He has pledged that 27-year-old Aizada Kanatbekova’s recent murder will be the last in Kyrgyzstan’s “history” of bride kidnappings. And stressed that “Law and order should be higher than everything.” But how Kyrgyz President Sadyr Japarov, the Central Asian country’s main political leader, plans to end abductions for forced marriages remains unclear.
Under newly adopted constitutional amendments that emphasize the importance of “traditions and customs,” striking out directly at bride kidnapping, considered by many Kyrgyz to be both a tradition and a custom, arguably poses potential political risks. Yet, for a politician who initially came to power in 2020 with calls to restore rule of law, and now, under Kyrgyzstan’s revived presidential system, holds ultimate responsibility for government policies, failing to deliver on his pledges could also prove problematic.
Already, moderately sized street protests have occurred outside government buildings in the capital, Bishkek, and second-largest city, Osh, by citizens enraged that police, they say, learned nothing from the 2018 stabbing death of another bride-kidnapping victim, 20-year-old Burulai Turdaaly Kyzy.
А CCTV camera had recorded Kanatbekova’s kidnapping in Bishkek two days before her body and that of her presumed kidnapper, 36-year-old Zamirbek Tengizbaev, were found along a rural road south of the capital, Bishkek, on April 7. Police hypothesize that Tengizbaev strangled the young woman to death after she refused to marry him, and then slit a vein to kill himself.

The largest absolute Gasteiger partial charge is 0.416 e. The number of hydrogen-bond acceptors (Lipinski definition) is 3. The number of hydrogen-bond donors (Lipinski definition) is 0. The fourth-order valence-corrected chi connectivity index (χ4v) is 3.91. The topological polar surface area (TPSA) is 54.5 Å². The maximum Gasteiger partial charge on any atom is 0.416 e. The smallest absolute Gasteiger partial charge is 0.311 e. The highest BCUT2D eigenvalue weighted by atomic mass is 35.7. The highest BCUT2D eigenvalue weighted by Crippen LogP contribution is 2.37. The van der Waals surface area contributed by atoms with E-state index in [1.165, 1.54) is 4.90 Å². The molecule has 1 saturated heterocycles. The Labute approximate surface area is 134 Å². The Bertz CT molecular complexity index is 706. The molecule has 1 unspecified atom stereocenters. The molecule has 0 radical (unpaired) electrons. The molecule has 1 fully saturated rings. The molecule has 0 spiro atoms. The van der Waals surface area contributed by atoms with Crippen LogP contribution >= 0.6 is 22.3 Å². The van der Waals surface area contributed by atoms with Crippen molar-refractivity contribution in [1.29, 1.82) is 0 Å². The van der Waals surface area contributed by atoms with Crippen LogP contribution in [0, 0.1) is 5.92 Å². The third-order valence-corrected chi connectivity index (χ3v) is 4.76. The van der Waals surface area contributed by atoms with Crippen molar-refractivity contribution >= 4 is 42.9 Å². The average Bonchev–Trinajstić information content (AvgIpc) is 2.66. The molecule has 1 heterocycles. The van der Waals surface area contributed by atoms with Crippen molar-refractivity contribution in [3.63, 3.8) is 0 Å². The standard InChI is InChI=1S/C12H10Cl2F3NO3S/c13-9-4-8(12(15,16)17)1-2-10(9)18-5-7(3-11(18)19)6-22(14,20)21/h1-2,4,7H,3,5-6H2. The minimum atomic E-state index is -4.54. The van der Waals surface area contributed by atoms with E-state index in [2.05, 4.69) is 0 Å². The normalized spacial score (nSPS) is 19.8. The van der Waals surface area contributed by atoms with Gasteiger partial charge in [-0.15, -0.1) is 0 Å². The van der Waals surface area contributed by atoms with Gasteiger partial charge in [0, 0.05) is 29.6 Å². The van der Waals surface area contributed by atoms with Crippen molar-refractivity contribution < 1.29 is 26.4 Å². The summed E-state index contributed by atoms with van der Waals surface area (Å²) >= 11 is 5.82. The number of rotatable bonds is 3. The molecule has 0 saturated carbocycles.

“How many more deaths do we have to have before our law enforcement organs will start reacting in time?” one Bishkek protester, who gave her name as Asyl, asked on April 8. “If we’re quiet … this will continue.”
In response to such sentiments, both the president and Prime Minister Ulukbek Maripov have stated they will exercise personal control over the investigation into Kanatbekova’s death. For his part, Interior Minister Ulan Niyazbekov assured parliament that his ministry “won’t dodge responsibility” and senses its “moral guilt.”
To date, 44 police officials, including the chief of the Bishkek police, have been fired for negligence in this bride-kidnapping case. An investigation is ongoing.